I’ve written a bit about anger before. I’ve written about everything that I write about before. I’ve been doing this long enough (approaching five years now), and writing prolifically enough (over 1,600 posts now) that it’s rare that I find new ideas to explore. I reminded myself of that the other day, when I wrote this post, which was, honestly, just a rehash of this post, but using contemporary events to reflect on the same underlying emotional realities.
So with that caveat, I’ve been thinking about my anger.
When I’m angry, if I’m in a good state of mind – if I’m relaxed, if I’m grounded, if I’m paying attention – I get curious. What’s my anger like? Am I feeling heat? In my head? In my hands? Am I breathing differently? Is my chest tight? My shoulders? My neck? Am I feeling energized? Fatigued? And… what’s my anger about? Is it about what I think it’s about? (Spoiler: it never is.)
(Almost?) always, when I’m angry, what lies just below my anger is fear. Fear of loss. Fear of abandonment. Fear of damage to my self-image.
An example, one that’s perhaps easy to identify with, one that doesn’t require you to share my particular brand(s) of insanity: I’m driving. Dude cuts me off. I’m furious. I flip him the bird. But why am I furious? What has, actually, happened? Chances are, what’s happened is that, in the moment I was being cut off, I was scared, panicked even. I had to slam on my brakes. I worried about my passengers, about myself. Were we going to crash? And I didn’t like feeling that fear. Not least because fear is utterly beyond my control. I can do my best – I can slam on the brakes, I can turn the wheel, I can hold my arm out to protect my front-seat passenger, but… we all still might die.
That sense of fear – and of being out of control – is nearly intolerable for me. A far more tolerable, far safer way to feel is angry. Anger is mine. I control it. It’s something I do, something I can, presumably, stop doing. Feeling anger is an aspirationally omnipotent response to my utterly impotent fear. My fear leaves me hoping for the best. My anger leaves me at least imagining I can control the outcome.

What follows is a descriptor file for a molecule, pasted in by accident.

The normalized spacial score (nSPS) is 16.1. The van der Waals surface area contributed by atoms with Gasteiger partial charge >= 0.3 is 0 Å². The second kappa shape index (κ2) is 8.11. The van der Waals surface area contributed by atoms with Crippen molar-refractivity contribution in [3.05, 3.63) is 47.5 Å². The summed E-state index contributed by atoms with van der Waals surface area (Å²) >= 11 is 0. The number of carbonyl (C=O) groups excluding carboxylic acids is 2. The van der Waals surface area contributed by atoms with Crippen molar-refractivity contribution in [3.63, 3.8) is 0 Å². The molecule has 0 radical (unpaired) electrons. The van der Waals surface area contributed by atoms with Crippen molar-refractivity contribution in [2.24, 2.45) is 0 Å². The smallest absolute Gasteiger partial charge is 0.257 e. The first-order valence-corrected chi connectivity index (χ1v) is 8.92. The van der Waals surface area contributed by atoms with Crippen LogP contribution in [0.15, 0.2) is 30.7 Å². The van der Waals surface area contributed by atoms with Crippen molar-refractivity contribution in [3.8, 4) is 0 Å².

But if what I am, underneath, is afraid? Then that presents me with an interesting opportunity: I can shape my response strategically, addressing the underlying cause (a scary situation) rather than the symptom (my anger). Instead of flipping someone the bird – a discharge of angry energy, sure, but one that can only make me less safe – I might, instead, focus on the car, on the safety of my passengers, on my safety.
This example has one weakness – because the whole scene unfolds so quickly, chances are, I actually do act in response to my fear even before I’ve become conscious of my anger. I do slam on the brakes, turn the wheel, and extend my arm to restrain my passenger. That’s all reflex. But mostly, when I get angry, it doesn’t unfold over nanoseconds. It unfolds over minutes, hours, days. Years, even. Which gives me much more time to sit with my fear, to make sense of it.
Here’s another example: I have an old friend, my best friend from childhood. I’ve mentioned him once or twice. He is (was?) the closest thing I have to a brother. Our friendship suffered a rupture some years ago, one that left me feeling utter rage. I was furious. I couldn’t sleep, couldn’t eat, could barely think for days, for weeks even, as I was consumed by my anger. My body hurt because all my muscles were tensed up. But why? What was I so angry about?
I was scared. He had done something unimaginably selfish (sociopathic, even) that, truthfully, threatened to destroy pretty much everything I valued, everything that mattered to me, including, but not limited to, my relationship with him. He had made use of the privileged knowledge he had about me, about my life, my history, my weaknesses, and had done so in a way that left me unsure of the ground on which I walk. Sure, I wish he hadn’t done that. But my anger was all masking something really, really scary: I felt vulnerable. I felt weak. I felt impotent. I felt as if, in the face of him, my entire self-conception might crumble.
Which raised the interesting question: so now what?
I was fortunate. I was able to act to protect myself from the threats he (re)presented without in any way engaging with him. Hitting him – something I desperately wanted to do (and, to be honest, still wouldn’t mind doing) – would have done absolutely nothing to make me safer, to e(r)ase my fear, to reassure me. It might have felt good, but it wouldn’t have helped.
For me, taking a close look at my anger often opens up the possibility of responses that are wiser than those which first present themselves.
And a tiny photographic postscript: I googled “anger” to see if I couldn’t find some interesting images with which to accompany this post. High in the results were the four images with which I’ve accompanied this post, three of which came from this page, entitled “30 Examples of Anger and Rage Photography.” Look closely. Do you see anger? Or do you see fear?